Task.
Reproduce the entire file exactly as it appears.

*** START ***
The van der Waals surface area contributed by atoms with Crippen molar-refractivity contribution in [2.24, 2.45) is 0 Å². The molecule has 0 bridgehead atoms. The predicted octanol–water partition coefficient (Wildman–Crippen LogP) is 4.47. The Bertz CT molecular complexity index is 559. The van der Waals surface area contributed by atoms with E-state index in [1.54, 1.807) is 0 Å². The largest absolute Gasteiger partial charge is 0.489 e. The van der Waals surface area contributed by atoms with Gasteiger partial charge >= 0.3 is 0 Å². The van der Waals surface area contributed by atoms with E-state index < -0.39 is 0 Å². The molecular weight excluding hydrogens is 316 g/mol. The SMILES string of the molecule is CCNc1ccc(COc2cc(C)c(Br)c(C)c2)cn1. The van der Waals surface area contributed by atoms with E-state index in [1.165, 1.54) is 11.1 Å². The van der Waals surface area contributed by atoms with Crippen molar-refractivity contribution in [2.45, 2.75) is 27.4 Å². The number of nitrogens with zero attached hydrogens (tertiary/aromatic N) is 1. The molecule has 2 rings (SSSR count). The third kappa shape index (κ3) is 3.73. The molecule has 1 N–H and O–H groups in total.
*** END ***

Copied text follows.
The van der Waals surface area contributed by atoms with Crippen molar-refractivity contribution in [2.24, 2.45) is 0 Å². The molecule has 0 bridgehead atoms. The predicted octanol–water partition coefficient (Wildman–Crippen LogP) is 4.47. The Bertz CT molecular complexity index is 559. The van der Waals surface area contributed by atoms with E-state index in [1.54, 1.807) is 0 Å². The largest absolute Gasteiger partial charge is 0.489 e. The van der Waals surface area contributed by atoms with Gasteiger partial charge >= 0.3 is 0 Å². The van der Waals surface area contributed by atoms with E-state index < -0.39 is 0 Å². The molecular weight excluding hydrogens is 316 g/mol. The SMILES string of the molecule is CCNc1ccc(COc2cc(C)c(Br)c(C)c2)cn1. The van der Waals surface area contributed by atoms with E-state index in [1.165, 1.54) is 11.1 Å². The van der Waals surface area contributed by atoms with Crippen molar-refractivity contribution in [2.45, 2.75) is 27.4 Å². The number of nitrogens with zero attached hydrogens (tertiary/aromatic N) is 1. The molecule has 2 rings (SSSR count). The third kappa shape index (κ3) is 3.73. The molecule has 1 N–H and O–H groups in total.